Tuesday, July 29, 2008

Corn Futures Increase on Weather Concerns, Export Demand

Noting that higher temperatures could cause problems in the corn yield, the price of corn futures increased today, closing up by 12 cents to $5.94 a bushel. December corn also increased by a little over 12 cents, finishing the session at $6.13 1/2.

The concern is over how well the corn pollinates during this crucial time, as too warm weather could hamper the yield results.

Even with the strong response of buyers, the warm weather isn't anticipated to stay too long, and hopefully will just be a temporary blip.

Drew Lerner, an agricultural meteorologist at World Weather Inc. said, "We shouldn't have more than just a few days of stressful conditions in the eastern part of the corn belt."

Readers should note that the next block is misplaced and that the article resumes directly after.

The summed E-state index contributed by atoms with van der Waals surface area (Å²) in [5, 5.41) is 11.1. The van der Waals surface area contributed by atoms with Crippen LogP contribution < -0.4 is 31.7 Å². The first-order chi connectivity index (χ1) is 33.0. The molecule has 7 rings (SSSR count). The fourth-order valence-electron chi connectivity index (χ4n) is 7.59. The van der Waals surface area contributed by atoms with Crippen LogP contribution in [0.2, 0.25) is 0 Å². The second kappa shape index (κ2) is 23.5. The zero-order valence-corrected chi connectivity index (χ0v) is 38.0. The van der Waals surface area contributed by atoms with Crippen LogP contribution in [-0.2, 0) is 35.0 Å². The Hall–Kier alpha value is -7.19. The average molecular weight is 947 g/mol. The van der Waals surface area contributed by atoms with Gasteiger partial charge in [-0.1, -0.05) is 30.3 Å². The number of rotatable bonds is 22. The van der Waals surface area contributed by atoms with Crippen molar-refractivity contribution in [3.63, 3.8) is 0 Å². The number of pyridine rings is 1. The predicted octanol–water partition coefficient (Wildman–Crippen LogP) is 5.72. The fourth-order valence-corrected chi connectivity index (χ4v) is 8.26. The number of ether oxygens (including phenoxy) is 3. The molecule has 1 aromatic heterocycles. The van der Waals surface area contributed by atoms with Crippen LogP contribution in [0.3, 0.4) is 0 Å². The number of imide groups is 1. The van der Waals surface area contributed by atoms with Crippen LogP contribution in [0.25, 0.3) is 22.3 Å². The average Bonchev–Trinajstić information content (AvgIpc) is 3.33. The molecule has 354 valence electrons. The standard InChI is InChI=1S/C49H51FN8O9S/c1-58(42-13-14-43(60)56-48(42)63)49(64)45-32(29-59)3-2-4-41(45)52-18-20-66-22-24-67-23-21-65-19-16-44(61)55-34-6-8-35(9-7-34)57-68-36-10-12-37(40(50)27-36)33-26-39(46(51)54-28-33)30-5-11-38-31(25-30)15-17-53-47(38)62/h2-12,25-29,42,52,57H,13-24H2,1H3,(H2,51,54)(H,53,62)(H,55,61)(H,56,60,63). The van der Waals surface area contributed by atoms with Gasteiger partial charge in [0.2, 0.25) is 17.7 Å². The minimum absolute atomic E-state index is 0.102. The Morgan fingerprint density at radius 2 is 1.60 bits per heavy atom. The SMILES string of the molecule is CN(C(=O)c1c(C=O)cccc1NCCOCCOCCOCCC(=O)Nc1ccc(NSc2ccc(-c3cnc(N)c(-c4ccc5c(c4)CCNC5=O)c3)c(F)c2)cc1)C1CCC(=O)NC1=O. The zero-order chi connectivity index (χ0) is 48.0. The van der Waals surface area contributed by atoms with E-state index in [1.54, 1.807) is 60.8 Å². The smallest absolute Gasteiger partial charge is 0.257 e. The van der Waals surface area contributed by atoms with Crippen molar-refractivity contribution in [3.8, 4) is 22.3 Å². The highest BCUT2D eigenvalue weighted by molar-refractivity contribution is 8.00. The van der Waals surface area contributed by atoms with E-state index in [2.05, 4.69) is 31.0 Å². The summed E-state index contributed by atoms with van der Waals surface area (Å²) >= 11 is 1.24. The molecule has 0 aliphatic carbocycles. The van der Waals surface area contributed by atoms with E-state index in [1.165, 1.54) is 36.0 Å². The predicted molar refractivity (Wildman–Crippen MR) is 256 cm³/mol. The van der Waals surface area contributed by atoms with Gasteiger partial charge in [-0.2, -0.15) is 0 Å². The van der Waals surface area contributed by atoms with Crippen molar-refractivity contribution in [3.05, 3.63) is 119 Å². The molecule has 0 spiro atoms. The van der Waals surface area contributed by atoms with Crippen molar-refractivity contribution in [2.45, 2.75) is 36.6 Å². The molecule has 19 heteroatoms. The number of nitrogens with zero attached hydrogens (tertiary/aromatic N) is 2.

Other factors were concerns by end-users that other variables like a late growing season, early frost and increased export demands could impact them down the road, so they wanted to lock inventory in so they don't lose out later in the year.

Sunday, July 20, 2008

Corn Prices Come Crashing Down to Earth, Lost Over 11% in Week

Even though the flooding in June wiped away some cornfields, the warm weather after the flood receded has helped corn surge back, resulting in the steep drop in price.

December delivery for corn dropped 21 cents to finish at $6.29 a bushel on the CBOT. That's the lowest price point since May 30.

The flooding had driven up prices in June to as high as $7.96 a bushel; more than a 20 percent increase.

The specific corn-related reasons for the decline the good weather is expected to help the corn to pollinate great during the July 20 to July 30 period. That's the most critical period for the pollination period, which determines what the extent of the corn yield will be.

Another reason for the decline in prices is the decreased demand, which has offset the lower production levels.

The year-end corn production is projected at 11.7 billion bushels by the USDA. That's about 20 million bushels less than its June forecast.